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Authors: Barbara Parker

Tags: #Mystery, #Thriller, #Suspense

Suspicion of Innocence (9 page)

BOOK: Suspicion of Innocence
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"Hmm. I don't know. What?"

"A motion for recusal."

"Ah. George told me he mailed it Monday. Apparently he didn't call you." The soft voice had a tone of surprise that Gail didn't buy for a second.

"No, he didn't. Who's handling this case, you or George?"

Quintana let a couple seconds go by. "You asked to speak to me, and here I am."

Miriam came in with the file and left again.

Gail spoke slowly. "Mr. Quintana, I'm going to assume this is your case, all right? I don't know how they do things over in criminal court, but I can tell you this: Judge Coakley doesn't like attorneys playing around with the system. Fair warning. Don't make me bring this up on an emergency basis."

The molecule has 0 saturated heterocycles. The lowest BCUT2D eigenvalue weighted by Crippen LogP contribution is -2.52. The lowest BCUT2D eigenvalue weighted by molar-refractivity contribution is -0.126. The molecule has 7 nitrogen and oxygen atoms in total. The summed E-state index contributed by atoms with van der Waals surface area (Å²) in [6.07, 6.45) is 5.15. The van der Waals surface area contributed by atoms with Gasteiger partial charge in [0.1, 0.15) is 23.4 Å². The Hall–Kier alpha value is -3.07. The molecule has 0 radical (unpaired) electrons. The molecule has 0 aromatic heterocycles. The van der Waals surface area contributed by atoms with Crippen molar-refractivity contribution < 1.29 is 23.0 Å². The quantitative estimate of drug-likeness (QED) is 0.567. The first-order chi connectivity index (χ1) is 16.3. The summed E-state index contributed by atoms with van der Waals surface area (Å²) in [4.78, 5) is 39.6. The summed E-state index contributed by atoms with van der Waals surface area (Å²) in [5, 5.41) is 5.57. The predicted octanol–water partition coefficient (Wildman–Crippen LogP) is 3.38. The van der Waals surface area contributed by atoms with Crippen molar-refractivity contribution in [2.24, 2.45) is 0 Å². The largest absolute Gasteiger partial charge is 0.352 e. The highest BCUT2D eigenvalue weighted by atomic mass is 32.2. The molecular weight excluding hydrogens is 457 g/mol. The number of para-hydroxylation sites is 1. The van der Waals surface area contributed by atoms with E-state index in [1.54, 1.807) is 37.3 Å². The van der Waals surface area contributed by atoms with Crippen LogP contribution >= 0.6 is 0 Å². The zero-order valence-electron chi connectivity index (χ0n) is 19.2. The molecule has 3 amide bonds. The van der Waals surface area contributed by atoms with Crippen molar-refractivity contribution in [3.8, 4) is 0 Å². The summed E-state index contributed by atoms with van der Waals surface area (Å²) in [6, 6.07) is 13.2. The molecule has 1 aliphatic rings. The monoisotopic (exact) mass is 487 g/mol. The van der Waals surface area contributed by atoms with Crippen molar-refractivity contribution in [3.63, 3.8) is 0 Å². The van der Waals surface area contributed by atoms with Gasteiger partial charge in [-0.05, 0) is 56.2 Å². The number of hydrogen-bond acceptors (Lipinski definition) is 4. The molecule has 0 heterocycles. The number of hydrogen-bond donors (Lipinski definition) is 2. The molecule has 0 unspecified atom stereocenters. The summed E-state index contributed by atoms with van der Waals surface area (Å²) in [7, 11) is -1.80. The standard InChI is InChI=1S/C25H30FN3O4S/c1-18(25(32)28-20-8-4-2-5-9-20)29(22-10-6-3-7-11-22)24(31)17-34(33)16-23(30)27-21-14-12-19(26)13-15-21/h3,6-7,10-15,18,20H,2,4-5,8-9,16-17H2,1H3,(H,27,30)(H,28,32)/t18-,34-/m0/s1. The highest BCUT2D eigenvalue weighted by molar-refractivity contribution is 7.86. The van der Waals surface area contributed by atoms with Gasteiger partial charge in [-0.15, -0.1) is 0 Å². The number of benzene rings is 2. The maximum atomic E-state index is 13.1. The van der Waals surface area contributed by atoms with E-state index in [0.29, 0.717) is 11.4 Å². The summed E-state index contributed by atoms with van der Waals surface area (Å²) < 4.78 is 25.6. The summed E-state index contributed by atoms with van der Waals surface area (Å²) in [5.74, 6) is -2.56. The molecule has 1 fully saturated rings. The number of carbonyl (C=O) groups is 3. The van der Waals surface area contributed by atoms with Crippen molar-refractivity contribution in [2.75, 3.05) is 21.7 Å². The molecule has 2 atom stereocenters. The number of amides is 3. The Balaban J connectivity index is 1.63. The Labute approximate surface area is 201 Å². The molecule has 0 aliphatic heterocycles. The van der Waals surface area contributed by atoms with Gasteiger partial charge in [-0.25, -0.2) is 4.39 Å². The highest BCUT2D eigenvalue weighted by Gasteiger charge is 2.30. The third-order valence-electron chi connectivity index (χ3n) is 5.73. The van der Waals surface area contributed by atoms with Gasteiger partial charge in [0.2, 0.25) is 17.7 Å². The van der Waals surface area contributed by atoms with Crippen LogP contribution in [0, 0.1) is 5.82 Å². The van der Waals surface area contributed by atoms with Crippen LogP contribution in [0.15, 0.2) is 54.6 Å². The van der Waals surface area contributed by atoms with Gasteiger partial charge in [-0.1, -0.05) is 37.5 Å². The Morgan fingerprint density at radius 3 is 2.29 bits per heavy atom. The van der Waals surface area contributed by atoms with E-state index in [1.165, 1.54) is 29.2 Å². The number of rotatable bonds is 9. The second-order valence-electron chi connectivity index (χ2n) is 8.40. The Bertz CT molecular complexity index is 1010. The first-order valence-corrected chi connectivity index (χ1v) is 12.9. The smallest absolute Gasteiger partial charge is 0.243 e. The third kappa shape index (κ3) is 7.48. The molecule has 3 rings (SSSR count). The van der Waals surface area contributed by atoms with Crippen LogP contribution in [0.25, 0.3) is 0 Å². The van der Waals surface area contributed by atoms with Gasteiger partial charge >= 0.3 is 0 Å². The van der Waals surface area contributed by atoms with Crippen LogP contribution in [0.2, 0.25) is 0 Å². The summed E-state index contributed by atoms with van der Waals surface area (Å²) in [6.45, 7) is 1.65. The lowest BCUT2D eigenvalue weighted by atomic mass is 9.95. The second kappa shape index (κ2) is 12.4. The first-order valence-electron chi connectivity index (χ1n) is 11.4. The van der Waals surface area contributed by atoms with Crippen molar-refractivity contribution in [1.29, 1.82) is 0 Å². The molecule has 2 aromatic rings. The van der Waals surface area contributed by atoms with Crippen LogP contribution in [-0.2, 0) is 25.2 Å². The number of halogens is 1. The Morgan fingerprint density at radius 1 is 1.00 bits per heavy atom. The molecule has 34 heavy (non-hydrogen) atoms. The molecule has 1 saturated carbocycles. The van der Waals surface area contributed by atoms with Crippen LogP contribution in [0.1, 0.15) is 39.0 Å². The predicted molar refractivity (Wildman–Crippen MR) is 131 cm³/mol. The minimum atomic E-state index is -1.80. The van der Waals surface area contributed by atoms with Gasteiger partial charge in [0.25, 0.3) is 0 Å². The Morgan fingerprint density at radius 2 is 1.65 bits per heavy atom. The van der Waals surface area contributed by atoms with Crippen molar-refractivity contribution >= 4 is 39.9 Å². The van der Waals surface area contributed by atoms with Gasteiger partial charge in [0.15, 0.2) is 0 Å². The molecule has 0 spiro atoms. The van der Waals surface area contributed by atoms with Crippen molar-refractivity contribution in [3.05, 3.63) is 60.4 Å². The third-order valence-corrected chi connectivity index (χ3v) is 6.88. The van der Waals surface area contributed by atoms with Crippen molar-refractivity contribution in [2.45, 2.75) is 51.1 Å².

"Are you asking that I withdraw the motion? Until there is a settlement, the case proceeds. We both know how this works."

"If you prefer." Gail twisted the phone cord around her fist, imagining it was his silk tie. "You've no doubt had a chance to review the order I drafted. A courier can take the original to the judge this afternoon. And as long as we're on the subject, we may as well discuss a date and time for me to depose Ernesto and Carlos Pedrosa."

She thought she heard him sigh. "Listen, Ms. Connor — No, I won't be formal with you. Listen, Gail. We could drown ourselves in paper and procedure. But now we are speaking to each other—not face to face, but speaking nonetheless. I had hoped we could leave the adversarial relationship for the courtroom."
 

The man was smooth, she had to give him that much. "I'm not hard to get along with," she said. "But motions out of nowhere set my teeth on edge."

"As I can understand. All right, then. Let's talk about it this afternoon. Allow me to buy you that cup of coffee you declined before. I have a deposition to attend in your building, so it would be convenient."

Gail noticed the way he pronounced deposition: with a soft
s
,
not the hard English
z